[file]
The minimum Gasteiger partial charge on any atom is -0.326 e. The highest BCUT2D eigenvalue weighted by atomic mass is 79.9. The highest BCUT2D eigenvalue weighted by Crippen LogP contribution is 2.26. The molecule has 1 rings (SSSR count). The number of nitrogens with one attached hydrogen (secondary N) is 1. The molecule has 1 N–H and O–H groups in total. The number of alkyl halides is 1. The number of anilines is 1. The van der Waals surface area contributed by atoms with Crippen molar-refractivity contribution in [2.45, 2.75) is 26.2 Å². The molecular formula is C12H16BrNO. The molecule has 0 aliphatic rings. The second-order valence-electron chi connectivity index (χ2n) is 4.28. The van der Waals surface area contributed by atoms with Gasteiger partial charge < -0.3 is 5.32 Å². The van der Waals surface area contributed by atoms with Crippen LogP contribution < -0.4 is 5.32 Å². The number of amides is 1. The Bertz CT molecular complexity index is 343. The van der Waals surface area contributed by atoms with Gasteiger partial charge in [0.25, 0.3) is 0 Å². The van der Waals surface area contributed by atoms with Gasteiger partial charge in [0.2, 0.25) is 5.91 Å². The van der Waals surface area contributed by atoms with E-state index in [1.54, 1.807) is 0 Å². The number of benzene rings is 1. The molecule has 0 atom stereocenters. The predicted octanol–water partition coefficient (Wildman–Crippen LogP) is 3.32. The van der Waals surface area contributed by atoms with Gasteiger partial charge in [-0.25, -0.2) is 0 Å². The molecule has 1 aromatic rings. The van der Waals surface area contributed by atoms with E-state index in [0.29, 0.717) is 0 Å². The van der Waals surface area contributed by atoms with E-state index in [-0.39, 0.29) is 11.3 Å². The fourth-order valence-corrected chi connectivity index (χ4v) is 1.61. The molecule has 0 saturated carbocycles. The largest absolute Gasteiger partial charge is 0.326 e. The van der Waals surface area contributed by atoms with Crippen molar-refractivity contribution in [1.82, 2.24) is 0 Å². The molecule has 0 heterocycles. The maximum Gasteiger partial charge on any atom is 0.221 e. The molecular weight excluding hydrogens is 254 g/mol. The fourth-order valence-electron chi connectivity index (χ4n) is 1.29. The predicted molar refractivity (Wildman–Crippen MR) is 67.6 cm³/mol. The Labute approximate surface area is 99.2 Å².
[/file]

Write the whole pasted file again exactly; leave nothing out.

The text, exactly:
The minimum Gasteiger partial charge on any atom is -0.326 e. The highest BCUT2D eigenvalue weighted by atomic mass is 79.9. The highest BCUT2D eigenvalue weighted by Crippen LogP contribution is 2.26. The molecule has 1 rings (SSSR count). The number of nitrogens with one attached hydrogen (secondary N) is 1. The molecule has 1 N–H and O–H groups in total. The number of alkyl halides is 1. The number of anilines is 1. The van der Waals surface area contributed by atoms with Crippen molar-refractivity contribution in [2.45, 2.75) is 26.2 Å². The molecular formula is C12H16BrNO. The molecule has 0 aliphatic rings. The second-order valence-electron chi connectivity index (χ2n) is 4.28. The van der Waals surface area contributed by atoms with Gasteiger partial charge < -0.3 is 5.32 Å². The van der Waals surface area contributed by atoms with Crippen LogP contribution < -0.4 is 5.32 Å². The number of amides is 1. The Bertz CT molecular complexity index is 343. The van der Waals surface area contributed by atoms with Gasteiger partial charge in [0.25, 0.3) is 0 Å². The van der Waals surface area contributed by atoms with Gasteiger partial charge in [0.2, 0.25) is 5.91 Å². The van der Waals surface area contributed by atoms with E-state index in [1.54, 1.807) is 0 Å². The number of benzene rings is 1. The molecule has 0 atom stereocenters. The predicted octanol–water partition coefficient (Wildman–Crippen LogP) is 3.32. The van der Waals surface area contributed by atoms with Gasteiger partial charge in [-0.25, -0.2) is 0 Å². The molecule has 1 aromatic rings. The van der Waals surface area contributed by atoms with E-state index in [0.29, 0.717) is 0 Å². The van der Waals surface area contributed by atoms with E-state index in [-0.39, 0.29) is 11.3 Å². The fourth-order valence-corrected chi connectivity index (χ4v) is 1.61. The molecule has 0 saturated carbocycles. The largest absolute Gasteiger partial charge is 0.326 e. The van der Waals surface area contributed by atoms with Crippen molar-refractivity contribution in [1.82, 2.24) is 0 Å². The molecule has 0 heterocycles. The maximum Gasteiger partial charge on any atom is 0.221 e. The molecular weight excluding hydrogens is 254 g/mol. The fourth-order valence-electron chi connectivity index (χ4n) is 1.29. The predicted molar refractivity (Wildman–Crippen MR) is 67.6 cm³/mol. The Labute approximate surface area is 99.2 Å².